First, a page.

Wednesday, 22 August 2012

The Olympic legacy could be the death of football.

Before the Olympics started I have to say that I wasn't really caught up in all the hype and expectations that surrounded the games. However as the days went by and Team GB's medal haul began to grow it was difficult not to get swept along with the tide of good feeling that spread across the nation. What particularly struck me was how well spoken and gracious both in victory and defeat all the athletes were. However when the closing ceremony ended I didn't really think I'd miss the Games. I wouldn't lose sleep over not being able to see people doing sports that I know little or nothing about, would I? Well not until the football season kicked off.

Suddenly the sporting perfection, sportsmanship, camaraderie and humbleness that was seen in London was put into true perspective by the (mostly) sub human scum who jog around professional football pitches every weekend. In the 1st week alone of major European domestic league action; Newcastle's manager had pushed a linesman, Juventus' title winning manager was banned for match fixing, Robin Van Persie joined Arsenal's rivals Man Utd all for a few extra bob a week, and Rangers were relegated because they were formerly owned by a crook.

Yes it really hit home. Was I really going to have to go back to watching cheating, moaning, overpaid, thankless, yobs after having been treated to one of the best sporting highlights that I have ever seen? Well I know one thing for sure, however difficult it may be to not get drawn into the Premier League saga in England I will try my damnedest not to!

Hopefully a few people within football's governing bodies will have been affected in the same have, and if they weren't then they should have been. I don't think I'm alone with being disillusioned by football in its current state. Our national side is barely followed outside of major tournaments and England fans were hardly rushing to travel to Poland and the Ukraine for the Euros, the Olympic football team fell flat on their faces but no one cared, and I believe it will only be a matter of time before interest in the Premier League begins to wane as well.

How can any fan possibly feel an allegiance to, or bond with any of today's football clubs. My team for example, Hull City, have become nothing but a feeder club for Premier League teams, so every six months the team sheet dramatically changes as loan players are switched back and forth just as fans were beginning to learn about their players. A ticket to watch these hastenly assembled misfits can cost as much as £30. I guarantee that you could go and watch an athletics meeting, a cycling race, an amateur boxing event, and any other Olympic featured sport for less than that.

Football fans need to wake up! They are being fleeced and yet they happily go back time and again just to show their 'loyalty'. What they must now ask themselves is whether these teams and their players are actually worth any sort of loyalty let alone hard earned cash.

This isn't the only thing that fans should be asking themselves. The Olympics also brought home to me that sport is something that's there to be done not just watched. Many people round the country will no doubt be riding a new bike and growing Wiggins-esque side burns this autumn, a lot of folk will be dusting off their running shoes and pounding some pavements. However because the Premier League doesn't promote the true values of 11 a side football 11 a side teams are actually dwindling in number across the country. Let me tell you now when you have the option to play a game for real or to watch it you should always play. Don't listen to Sky Sports telling to you to catch every game of the season, don't listen to the clubs trying to steal half your weekly wage for gate receipts, take a step back and think what else could I be doing with my time. Do I really want my kids to grow up with Suarez, Rooney, and Barton as their idols?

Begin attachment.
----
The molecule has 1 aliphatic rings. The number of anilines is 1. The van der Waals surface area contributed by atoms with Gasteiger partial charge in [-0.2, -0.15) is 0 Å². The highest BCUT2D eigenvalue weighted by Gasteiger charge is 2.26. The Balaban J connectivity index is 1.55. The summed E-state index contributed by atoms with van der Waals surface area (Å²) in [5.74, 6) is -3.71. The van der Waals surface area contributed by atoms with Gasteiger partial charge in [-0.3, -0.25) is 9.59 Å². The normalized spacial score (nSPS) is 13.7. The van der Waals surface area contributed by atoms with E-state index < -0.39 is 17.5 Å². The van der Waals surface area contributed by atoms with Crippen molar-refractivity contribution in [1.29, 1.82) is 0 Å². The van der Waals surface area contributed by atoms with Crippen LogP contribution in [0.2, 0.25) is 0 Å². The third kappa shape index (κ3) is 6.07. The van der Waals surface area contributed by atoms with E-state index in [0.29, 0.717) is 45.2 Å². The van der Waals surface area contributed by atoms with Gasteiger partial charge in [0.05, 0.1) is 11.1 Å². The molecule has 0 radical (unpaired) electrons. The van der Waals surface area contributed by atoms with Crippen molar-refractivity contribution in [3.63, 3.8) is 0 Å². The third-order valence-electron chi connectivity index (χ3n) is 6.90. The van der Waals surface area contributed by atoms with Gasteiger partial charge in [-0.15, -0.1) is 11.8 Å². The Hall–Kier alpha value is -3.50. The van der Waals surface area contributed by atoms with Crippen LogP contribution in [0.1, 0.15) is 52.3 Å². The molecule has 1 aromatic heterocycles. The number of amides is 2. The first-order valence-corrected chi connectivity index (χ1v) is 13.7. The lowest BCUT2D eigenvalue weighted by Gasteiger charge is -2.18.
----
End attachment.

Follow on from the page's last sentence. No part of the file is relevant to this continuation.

For me the London Olympics' true legacy will have been that people saw for just two weeks how sports should be contested. There must be alot of people doing some soul searching in football grounds up and down the land, as they're faced with a league that sold its soul and whose legacy could well be the beginning of the end for the beautiful game.    

1 comment:

  1. Bout time you came back. I've had to resort to reading the papers this last year. Hmmmm, might be a little bit of home grown gold fever there Nick. Did you feel the same way after the last olympics? You think you'll feel the same after the next in Rio?
    Amatuer sports are looked on as noble because it harks back to a time when these guys were basically indentured servants. The labels "amatuer" and "professioinal" represent different things in the national pysche and in the games. If you look at the Olympics we "expect" the professionals like Wiggans, Murray etc to win while if the amatuers do their best this is more than enough. If we began to pay olympic athletes and started to say that it is there "job" to go out there and win every time (which is always expected of professional football teams regardless of their strength {evident when say Wiggan does actually lose to Man U and the fans are disapointed})there would be much less acceptance of losing. Also the pressure of those who compete at the olympics compared to that which professional footballers suffer is much less due to the nature of the games. Athletes rarley get universily slagged off if they make mistakes or do their best and lose which is exactly what happens to footballers. Either way - keep the good articles flowing - Walsh